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Society Hosts Fall Program – welcomes Toren Finkel, MD, PhD

The Pennsylvania Geriatrics Society – Western Division held their annual fall program on Thursday, November 9th at the University Club in Pittsburgh.  Over 70 internists, family practitioners, geriatricians, geriatric psychiatrists, pharmacists, nurses, nursing home administrators, social workers attended the evening dinner program.

The annual fall program, which began in 2003, has been a popular and well-respected program attracting distinguished guest speakers, comprised of both national and local faculty.  This year was no exception, as the Society welcomed Toren Finkel, MD, PhD, Professor of Medicine, University of Pittsburgh School of Medicine; Director, Aging Institute of UPMC Senior Services and the University of Pittsburgh. Dr. Finkel has made seminal contributions to our understanding of aging and his lab’s research focuses on the role of cellular metabolism and oxidative stress in aging and age-related diseases.  He is the author or coauthor of more than 200 publications. According to Google Scholar, Finkel ranks as the 12th most highly cited author in aging and the 11th most cited in cardiovascular disease.

Dr. Finkel presented, Geroscience and the Promise of Eternal Youth. The presentation focused on recent discoveries in the field of Geroscience, which aims to explain biological mechanisms of aging, and have provided insights into molecular processes that underlie biological aging and, perhaps more importantly, potential interventions to delay aging and promote healthy longevity.  Dr. Finkel shared some of these advances, along with efforts to move Geroscience from the bench to the clinic.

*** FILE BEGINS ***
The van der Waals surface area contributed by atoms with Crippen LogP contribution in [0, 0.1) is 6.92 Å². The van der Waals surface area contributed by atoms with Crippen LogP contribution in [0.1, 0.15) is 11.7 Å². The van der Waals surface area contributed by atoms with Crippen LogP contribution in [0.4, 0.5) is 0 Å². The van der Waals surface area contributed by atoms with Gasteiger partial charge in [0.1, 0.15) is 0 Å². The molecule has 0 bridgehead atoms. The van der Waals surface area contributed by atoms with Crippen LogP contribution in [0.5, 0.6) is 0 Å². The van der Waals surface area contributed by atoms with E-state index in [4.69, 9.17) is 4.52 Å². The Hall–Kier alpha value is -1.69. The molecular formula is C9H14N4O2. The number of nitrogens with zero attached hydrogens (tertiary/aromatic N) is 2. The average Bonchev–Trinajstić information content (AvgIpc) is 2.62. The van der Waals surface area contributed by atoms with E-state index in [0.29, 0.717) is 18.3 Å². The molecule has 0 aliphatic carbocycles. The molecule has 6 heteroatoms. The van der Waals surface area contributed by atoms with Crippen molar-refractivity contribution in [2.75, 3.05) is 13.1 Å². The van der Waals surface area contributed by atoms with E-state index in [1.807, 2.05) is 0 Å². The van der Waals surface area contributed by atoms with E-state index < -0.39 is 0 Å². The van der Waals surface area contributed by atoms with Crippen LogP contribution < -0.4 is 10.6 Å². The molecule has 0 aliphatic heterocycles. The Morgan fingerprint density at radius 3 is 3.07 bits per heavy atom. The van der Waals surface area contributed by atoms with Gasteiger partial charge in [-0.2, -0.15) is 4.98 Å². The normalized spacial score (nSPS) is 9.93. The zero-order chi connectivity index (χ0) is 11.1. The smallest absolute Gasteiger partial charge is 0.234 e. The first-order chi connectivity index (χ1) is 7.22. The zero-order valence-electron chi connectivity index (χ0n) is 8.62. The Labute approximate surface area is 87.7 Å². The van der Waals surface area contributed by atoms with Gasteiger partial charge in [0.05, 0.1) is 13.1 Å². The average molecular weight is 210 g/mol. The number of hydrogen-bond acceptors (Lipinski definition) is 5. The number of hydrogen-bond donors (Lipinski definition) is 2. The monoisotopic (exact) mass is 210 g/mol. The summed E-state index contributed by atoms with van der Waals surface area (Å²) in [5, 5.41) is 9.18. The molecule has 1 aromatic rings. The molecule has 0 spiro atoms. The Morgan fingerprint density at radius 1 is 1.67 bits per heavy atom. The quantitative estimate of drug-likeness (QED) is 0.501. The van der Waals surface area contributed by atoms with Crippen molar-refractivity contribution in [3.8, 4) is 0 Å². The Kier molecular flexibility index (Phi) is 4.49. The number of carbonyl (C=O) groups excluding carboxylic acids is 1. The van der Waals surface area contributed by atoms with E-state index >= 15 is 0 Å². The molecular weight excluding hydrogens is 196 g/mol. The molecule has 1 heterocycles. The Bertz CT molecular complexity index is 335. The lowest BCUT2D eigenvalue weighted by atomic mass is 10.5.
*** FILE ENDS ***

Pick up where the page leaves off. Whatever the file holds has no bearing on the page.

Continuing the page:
THANK YOU!

The society gratefully acknowledges support for the program from the following:


 

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2018 Geriatrics Teacher of the Year Nominations Now Open

Presented to outstanding teachers for their dedication and commitment to geriatric education, the Geriatrics Teacher of the Year Award recognizes physicians and healthcare professionals for their geriatrics teaching excellence.

This annual award honors a physician and a healthcare professional who have made significant contributions to the education and training of learners in geriatrics and to the progress of geriatrics education across the health professions. They have demonstrated leadership and inspired learners to better the care of older adults and have contributed to the growth of geriatrics in their professions.


 

 


 

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POLST Course Presentation in Pittsburgh @ Jewish Healthcare Foundation

Pennsylvania Orders for Life-Sustaining TreatmentPOLST
POLST: Doing It Right! Training Course
Wednesday, October 11, 2017
8:30 a.m. – 2:45 p.m.

Sponsored by Jewish Healthcare Foundation

Click for flyer

Co-sponsored by

University of Pittsburgh School of Social Work

Joint Providership by

University of Pittsburgh School of Medicine